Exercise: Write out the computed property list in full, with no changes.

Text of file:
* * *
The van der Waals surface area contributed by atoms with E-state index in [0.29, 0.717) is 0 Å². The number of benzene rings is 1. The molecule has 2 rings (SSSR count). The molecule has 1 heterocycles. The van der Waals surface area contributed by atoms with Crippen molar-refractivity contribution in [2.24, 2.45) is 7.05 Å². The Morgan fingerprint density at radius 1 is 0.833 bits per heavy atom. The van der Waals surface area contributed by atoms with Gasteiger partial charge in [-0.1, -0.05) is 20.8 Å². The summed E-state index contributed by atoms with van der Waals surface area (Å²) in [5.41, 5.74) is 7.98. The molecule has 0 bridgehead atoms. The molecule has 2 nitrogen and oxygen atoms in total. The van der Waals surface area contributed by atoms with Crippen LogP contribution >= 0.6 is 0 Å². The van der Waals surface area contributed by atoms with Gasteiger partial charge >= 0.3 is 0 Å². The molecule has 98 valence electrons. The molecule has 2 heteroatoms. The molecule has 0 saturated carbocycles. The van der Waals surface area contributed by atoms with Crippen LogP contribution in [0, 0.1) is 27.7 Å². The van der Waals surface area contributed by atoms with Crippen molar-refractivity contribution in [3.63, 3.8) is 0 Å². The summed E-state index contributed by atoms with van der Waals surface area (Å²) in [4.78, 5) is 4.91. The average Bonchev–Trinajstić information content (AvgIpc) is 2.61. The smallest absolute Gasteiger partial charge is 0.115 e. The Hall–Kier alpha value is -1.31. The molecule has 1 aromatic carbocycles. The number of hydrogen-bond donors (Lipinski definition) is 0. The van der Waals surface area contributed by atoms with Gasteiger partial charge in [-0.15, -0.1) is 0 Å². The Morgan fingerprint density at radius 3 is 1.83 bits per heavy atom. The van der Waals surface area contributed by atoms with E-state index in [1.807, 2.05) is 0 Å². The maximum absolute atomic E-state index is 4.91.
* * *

The van der Waals surface area contributed by atoms with E-state index in [0.29, 0.717) is 0 Å². The number of benzene rings is 1. The molecule has 2 rings (SSSR count). The molecule has 1 heterocycles. The van der Waals surface area contributed by atoms with Crippen molar-refractivity contribution in [2.24, 2.45) is 7.05 Å². The Morgan fingerprint density at radius 1 is 0.833 bits per heavy atom. The van der Waals surface area contributed by atoms with Gasteiger partial charge in [-0.1, -0.05) is 20.8 Å². The summed E-state index contributed by atoms with van der Waals surface area (Å²) in [5.41, 5.74) is 7.98. The molecule has 0 bridgehead atoms. The molecule has 2 nitrogen and oxygen atoms in total. The van der Waals surface area contributed by atoms with Crippen LogP contribution >= 0.6 is 0 Å². The van der Waals surface area contributed by atoms with Gasteiger partial charge >= 0.3 is 0 Å². The molecule has 98 valence electrons. The molecule has 2 heteroatoms. The molecule has 0 saturated carbocycles. The van der Waals surface area contributed by atoms with Crippen LogP contribution in [0, 0.1) is 27.7 Å². The van der Waals surface area contributed by atoms with Crippen molar-refractivity contribution in [3.63, 3.8) is 0 Å². The summed E-state index contributed by atoms with van der Waals surface area (Å²) in [4.78, 5) is 4.91. The average Bonchev–Trinajstić information content (AvgIpc) is 2.61. The smallest absolute Gasteiger partial charge is 0.115 e. The Hall–Kier alpha value is -1.31. The molecule has 1 aromatic carbocycles. The number of hydrogen-bond donors (Lipinski definition) is 0. The van der Waals surface area contributed by atoms with Gasteiger partial charge in [-0.15, -0.1) is 0 Å². The Morgan fingerprint density at radius 3 is 1.83 bits per heavy atom. The van der Waals surface area contributed by atoms with E-state index in [1.807, 2.05) is 0 Å². The maximum absolute atomic E-state index is 4.91.